Contents: Introduction * Noteworthy Commentaries * Noteworthy Commentary Manuscripts
Most manuscripts of the New Testament are straight-text manuscripts. The price of books being what it was, anything unnecessary was carefully eliminated, since additional text required more writing material and more scribal time.
But while manuscripts with commentaries are not common, they are not rare, either. Many commentaries, such as those of Oecumenius (and his immitator the pseudo-Oecumenius) and Andreas of Cæsarea, were intimately linked to the Bible text. Anyone who wanted to read those commentaries would need the text at hand. Why not combine them in a single volume?
The result is that some 20% of all New Testament manuscripts -- nearly 600 all told -- include some sort of regular commentary. Some contain commentaries from only one author (e.g. the dozens of manuscripts of the Apocalypse which also contain Andreas's commentary.) Others contain a catena, or chain commentary (from the Latin word for "chain, fetter"). Catena manuscripts contain comments from several sources linked into the text; hence the title. In addition, a number of manuscripts are fitted with commentaries which are not so closely associated with the text. An example is 1739, which has hundreds of comments from various sources in the margin.
The earliest commentary manuscript is the uncial , while the most important textually (and one of the most important for its commentary) is 1739.
Von Soden was of the opinion that commentary manuscripts formed a special class of manuscripts, and classified commentary manuscripts solely on the basis of the commentary, without examining the text. Maurice Robinson, based on his examination of manuscripts of John in the vicinity of the story of the Adulteress, agrees in part: "The interspersed type of commentary in my opinion should never be considered in the same ballpark as a 'continuous-text' MS, simply because it is not such, even if the complete biblical text can be extracted therefrom. Such interspersed commentaries also stem directly from their archetype in almost all copies, and the only item of text-critical importance is recovery of the archetype text of that commentator... ([e.g.] Theophylact, Euthymius Zigabenus, or Niketas), and the many MSS of such a commentator say nothing much beyond what the patristic archetype was, so thus they are not really 'NT' MSS even though counted as such in the list.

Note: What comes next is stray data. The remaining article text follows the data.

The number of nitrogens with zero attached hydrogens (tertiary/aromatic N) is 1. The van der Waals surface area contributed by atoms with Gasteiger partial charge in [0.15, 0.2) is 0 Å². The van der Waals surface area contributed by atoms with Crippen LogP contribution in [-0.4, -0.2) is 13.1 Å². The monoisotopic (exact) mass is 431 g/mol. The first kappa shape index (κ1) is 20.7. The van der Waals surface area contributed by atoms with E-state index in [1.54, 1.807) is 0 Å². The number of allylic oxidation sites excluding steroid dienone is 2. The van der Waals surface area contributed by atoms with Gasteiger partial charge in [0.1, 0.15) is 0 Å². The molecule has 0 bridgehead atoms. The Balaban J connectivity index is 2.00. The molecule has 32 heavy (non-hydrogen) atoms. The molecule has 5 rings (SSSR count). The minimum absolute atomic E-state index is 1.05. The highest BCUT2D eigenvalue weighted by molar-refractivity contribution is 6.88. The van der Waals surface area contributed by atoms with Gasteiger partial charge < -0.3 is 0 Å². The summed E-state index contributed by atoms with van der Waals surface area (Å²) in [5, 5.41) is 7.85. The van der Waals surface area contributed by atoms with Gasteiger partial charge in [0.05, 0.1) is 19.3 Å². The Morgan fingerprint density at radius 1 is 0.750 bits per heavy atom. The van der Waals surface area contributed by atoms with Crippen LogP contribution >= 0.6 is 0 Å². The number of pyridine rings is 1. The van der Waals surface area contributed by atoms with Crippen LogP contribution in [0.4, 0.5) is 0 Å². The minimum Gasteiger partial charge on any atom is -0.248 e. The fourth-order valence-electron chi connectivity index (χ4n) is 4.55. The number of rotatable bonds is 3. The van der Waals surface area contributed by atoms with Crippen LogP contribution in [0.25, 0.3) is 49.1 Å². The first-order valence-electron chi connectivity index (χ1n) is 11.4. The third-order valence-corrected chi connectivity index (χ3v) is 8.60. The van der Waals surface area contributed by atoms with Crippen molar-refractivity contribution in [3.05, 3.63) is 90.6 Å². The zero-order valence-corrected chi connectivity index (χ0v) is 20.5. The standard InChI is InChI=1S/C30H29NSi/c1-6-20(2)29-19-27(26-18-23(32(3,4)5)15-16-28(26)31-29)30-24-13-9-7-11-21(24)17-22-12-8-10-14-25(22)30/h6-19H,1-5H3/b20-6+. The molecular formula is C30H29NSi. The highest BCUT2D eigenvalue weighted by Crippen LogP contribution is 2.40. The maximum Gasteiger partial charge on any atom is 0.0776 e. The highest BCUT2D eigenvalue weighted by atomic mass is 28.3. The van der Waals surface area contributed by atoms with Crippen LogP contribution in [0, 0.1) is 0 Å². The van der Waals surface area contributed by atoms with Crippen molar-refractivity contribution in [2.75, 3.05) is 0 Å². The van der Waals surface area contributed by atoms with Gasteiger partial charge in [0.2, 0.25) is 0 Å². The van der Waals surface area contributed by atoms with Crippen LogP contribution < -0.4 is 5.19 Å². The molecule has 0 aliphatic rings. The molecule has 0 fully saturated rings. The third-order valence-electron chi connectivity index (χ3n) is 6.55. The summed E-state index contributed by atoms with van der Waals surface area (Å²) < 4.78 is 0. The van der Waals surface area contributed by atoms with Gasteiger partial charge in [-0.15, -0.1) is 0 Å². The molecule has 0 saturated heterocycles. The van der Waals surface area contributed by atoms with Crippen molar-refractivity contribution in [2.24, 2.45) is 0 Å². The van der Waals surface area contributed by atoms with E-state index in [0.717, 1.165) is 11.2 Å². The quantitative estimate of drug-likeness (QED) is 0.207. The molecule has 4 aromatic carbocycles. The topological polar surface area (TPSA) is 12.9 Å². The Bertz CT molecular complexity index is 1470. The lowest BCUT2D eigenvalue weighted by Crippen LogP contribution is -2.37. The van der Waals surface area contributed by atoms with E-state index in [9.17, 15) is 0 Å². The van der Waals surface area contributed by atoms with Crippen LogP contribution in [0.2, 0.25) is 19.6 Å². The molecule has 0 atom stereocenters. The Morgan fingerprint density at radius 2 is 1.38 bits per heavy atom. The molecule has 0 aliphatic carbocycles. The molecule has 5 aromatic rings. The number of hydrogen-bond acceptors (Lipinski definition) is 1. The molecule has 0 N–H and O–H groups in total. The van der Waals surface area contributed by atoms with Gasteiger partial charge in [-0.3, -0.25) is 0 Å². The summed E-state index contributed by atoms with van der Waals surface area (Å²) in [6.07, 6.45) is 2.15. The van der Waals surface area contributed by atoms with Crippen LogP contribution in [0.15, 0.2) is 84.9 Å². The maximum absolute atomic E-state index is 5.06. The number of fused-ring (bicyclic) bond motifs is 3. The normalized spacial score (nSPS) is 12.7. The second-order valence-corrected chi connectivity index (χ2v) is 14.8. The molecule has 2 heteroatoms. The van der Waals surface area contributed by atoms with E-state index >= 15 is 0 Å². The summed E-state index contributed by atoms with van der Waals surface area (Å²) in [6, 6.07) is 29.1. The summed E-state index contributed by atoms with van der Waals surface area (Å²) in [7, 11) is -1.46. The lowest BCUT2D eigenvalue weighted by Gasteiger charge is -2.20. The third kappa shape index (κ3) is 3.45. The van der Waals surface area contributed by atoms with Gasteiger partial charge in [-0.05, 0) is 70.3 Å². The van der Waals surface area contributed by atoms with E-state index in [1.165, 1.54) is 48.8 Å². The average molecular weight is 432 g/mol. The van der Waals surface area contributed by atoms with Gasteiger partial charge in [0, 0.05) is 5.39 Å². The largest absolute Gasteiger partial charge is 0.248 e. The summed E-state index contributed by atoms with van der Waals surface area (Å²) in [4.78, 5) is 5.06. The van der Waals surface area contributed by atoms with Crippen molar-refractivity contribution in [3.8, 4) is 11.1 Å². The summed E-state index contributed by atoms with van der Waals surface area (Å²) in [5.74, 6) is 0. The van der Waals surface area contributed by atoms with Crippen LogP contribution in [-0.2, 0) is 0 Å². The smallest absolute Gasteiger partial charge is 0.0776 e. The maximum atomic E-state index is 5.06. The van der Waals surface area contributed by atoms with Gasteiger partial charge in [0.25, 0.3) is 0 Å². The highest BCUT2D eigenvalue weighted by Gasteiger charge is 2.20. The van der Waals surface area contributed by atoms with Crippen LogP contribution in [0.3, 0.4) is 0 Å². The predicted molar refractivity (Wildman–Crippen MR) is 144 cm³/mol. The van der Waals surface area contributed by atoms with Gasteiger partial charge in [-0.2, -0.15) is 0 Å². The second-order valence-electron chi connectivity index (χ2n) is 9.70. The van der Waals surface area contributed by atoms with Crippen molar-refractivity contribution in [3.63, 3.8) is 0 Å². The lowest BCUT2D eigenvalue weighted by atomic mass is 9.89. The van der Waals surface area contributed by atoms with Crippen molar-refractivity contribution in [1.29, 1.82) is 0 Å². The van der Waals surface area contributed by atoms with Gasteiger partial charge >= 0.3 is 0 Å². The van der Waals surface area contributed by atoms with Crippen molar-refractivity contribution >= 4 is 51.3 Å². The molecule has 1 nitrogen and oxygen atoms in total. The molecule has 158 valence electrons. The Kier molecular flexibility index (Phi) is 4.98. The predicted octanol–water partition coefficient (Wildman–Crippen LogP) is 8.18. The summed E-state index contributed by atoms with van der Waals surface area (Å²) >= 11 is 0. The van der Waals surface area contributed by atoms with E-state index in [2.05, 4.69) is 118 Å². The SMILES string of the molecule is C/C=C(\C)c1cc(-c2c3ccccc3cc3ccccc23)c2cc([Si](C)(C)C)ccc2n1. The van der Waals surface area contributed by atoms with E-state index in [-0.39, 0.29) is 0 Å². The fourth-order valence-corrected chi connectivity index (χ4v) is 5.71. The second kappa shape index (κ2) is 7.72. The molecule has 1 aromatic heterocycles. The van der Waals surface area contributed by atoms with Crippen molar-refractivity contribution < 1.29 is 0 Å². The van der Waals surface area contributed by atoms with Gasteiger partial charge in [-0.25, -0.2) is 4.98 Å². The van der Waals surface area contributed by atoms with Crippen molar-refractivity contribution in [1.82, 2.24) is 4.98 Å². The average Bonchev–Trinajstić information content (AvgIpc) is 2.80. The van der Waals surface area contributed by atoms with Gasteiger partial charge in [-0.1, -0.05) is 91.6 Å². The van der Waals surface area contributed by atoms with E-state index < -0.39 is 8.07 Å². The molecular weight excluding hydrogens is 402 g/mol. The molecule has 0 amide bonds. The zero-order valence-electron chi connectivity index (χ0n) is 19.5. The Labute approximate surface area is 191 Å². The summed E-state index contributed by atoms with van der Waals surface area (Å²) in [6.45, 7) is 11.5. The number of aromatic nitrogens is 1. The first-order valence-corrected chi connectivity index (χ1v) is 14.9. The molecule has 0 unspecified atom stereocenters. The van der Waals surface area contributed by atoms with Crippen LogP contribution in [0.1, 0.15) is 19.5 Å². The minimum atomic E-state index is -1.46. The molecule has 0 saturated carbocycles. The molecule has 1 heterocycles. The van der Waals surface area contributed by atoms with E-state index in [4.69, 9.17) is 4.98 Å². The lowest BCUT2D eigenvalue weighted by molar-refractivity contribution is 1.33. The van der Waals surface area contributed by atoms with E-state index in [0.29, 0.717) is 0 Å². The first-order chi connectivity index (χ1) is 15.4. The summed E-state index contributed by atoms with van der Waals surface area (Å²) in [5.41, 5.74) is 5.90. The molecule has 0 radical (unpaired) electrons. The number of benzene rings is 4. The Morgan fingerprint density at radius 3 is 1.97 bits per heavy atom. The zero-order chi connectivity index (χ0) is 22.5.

"Commentary MSS in which the catena or commentary surrounds the biblical text are a different matter, and these should be counted as continuous-text MSS. In fact some of this category were in unfinished state as I examined them on microfilm, and it was clear how the process operated: the biblical text was copied first in a centered portion of the page; the complete biblical book was finished; and only then was the catena or commentary added, often from another source MS in which the text reflected in the commentary often differed from that in the biblical text of the new MS...."
Nonetheless, no detailed check has been performed on von Soden's thesis (Wisse, e.g., did not profile commentary manuscripts).
Although almost any Father could be consulted for a commentary manuscript, certain editions, such as those of Andreas and Oecumenius, became peculiarly linked with the Bible text. These text-plus-commentary manuscripts seem to have circulated in their own special editions. This, at least, was the view of Von Soden, who created several special symbols to for groups of commentary manuscripts. These include (some minor commentaries are omitted):
Von Soden's detailed summary of commentary manuscripts is, of course, badly out of date. So at present we can only list which manuscripts have commentaries (Von Soden's decription of the commentary, where known, follows the manuscript name). Uncials with commentary include:
Minuscules with commentary are too numerous to list, but in the Alands' list of manuscripts of Category III or higher, the following are commentary manuscripts: